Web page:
I don't know what I did on my flight home - maybe I managed to piss off the check-in agent? Who knows. But I got to security at O'Hare and the security guy uttered those words that everyone loves to hear:
"You've been selected for extra security checks today, sir". And he said it like "You've been selected to win one million dollars today, sir". Great.
So once I'd gone through the ridiculousness of taking off shoes, belt, watch, harness, etc, I had to follow him to a small booth in the corner. Memories of Israel are coming back to me at this point.
There wasn't much in the way of politeness as he went through my pockets, opened my bag, fanned his way through my books - all without asking permission. Then he opened up my laptop and turned it on.
"Shouldn't you be asking if I mind you doing this?" I said. I was pretty outraged by the way he was going through all of my things without a please, thank you or may I. I was thinking that - if I wasn't onto a promise in Phoenix - I'd never be darkening these shores again.
He ignored my question - mute? - and took swabs from all available surfaces - including my hands, my shirt and the soles of my shoes. he processed them through his little explosive/drug detector machine. Nothing came up, obviously - although, I was a bit worried about what I may have trodden on in the night club last night.
Finally I got away and had to run to my gate for the flight to Detroit. In Detroit I had no time again and had to run to the gate for the Paris flight. Luckily I had time to stop and buy some 'night time' extra strength cough medicine (I'm suffering, folks. I'm suffering).
On the way out - the daylight flight - NWA had put me in Business Class, which was lovely. Alas, they never upgrade me when I most want it and so the overnight flight back to CDG was in coach. Which is absolutely fine, but Business would have been nicer.
I flop into my seat and say a quick 'howdy' to the person sat next to me. I do a double take. She's possibly the most glamourous person I've ever sat next to on an aeroplane (and I've sat next to Antoine de Caunes from LAX to CDG once. It was all I could to stop myself licking his cheek while he was asleep).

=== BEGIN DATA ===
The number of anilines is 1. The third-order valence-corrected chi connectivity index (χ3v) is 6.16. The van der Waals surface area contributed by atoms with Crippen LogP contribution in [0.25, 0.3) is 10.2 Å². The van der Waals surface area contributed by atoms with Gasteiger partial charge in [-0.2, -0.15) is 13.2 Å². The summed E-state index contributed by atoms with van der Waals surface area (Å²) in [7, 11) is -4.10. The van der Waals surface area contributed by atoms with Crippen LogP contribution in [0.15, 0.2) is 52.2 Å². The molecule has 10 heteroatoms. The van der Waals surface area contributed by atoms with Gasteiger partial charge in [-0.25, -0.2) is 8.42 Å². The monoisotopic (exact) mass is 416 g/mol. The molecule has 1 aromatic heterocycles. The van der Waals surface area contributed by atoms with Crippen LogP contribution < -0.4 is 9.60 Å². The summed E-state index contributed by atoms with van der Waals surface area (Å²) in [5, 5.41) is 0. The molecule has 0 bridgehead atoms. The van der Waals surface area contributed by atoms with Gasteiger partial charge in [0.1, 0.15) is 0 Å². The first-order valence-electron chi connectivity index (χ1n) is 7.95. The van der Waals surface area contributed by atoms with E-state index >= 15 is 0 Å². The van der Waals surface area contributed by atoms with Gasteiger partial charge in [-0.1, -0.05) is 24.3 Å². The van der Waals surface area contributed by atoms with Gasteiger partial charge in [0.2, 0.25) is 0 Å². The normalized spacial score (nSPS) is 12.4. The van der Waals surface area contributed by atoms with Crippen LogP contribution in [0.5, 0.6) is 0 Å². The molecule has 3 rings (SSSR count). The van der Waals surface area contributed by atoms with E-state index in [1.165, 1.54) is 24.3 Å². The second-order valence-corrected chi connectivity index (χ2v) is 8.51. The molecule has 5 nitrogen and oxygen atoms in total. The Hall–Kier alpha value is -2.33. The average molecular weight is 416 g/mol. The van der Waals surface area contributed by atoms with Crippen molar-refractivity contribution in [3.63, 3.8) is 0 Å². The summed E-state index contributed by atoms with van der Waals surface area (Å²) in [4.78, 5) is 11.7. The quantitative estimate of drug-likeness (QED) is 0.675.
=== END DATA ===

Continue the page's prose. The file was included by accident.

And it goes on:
She was aged about sixty five, a lady of color and quite, quite beautiful. She had the kind of skin that I wanted to touch to see if it was real. She had this amazing long (I mean LONG) grey hair that was straight as a die, and she was wearing a scarlet trouser suit. There was, admittedly, an element of Mrs Claus to the ensemble, but hey, I was in the glamour row, what did I care if I looked like Santa's helper?
So, we settled in for our journey home. Me on the aisle, Mrs Claus in the window seat. Before eating dinner I took my cough medicine and very quickly (before the tray had been cleared) I found my head nodding. Slumber beckoned.
I woke up and looked at the screen. 1 hour and 15 minutes to go before Paris. I'd slept for six hours. And I'd blocked this poor woman in her seat for six hours too. I turned to apologise to her and nearly jumped out of my skin. it was all I could do to not scream.
During the flight she'd taken all of her lovely long hair and put it into rollers. Hair curlers. All of it. A full head of plastic bobbins. And she'd taken off her make up.
It was like waking up next to one of Marge Simpson's sisters.
But what amazed me more than anything wasn't how this ageing supermodel had turned into my Grandmother, but more the fact that she had put in a WHOLE HEAD of rollers without waking me up. And without leaving her seat.
As they took away our 'breakfast' trays, she got out a big, ugly bag. She started to apply her war paint. And then, one by one, the rollers came out.
With a shake of the head and a bit of a ruffle of the hand through her locks, she was transformed.
I was sat next to Madonna. At least, that's how good she looked.
Trust me, that's the last time I take drugs on a plane. Even if it is only cough medicine.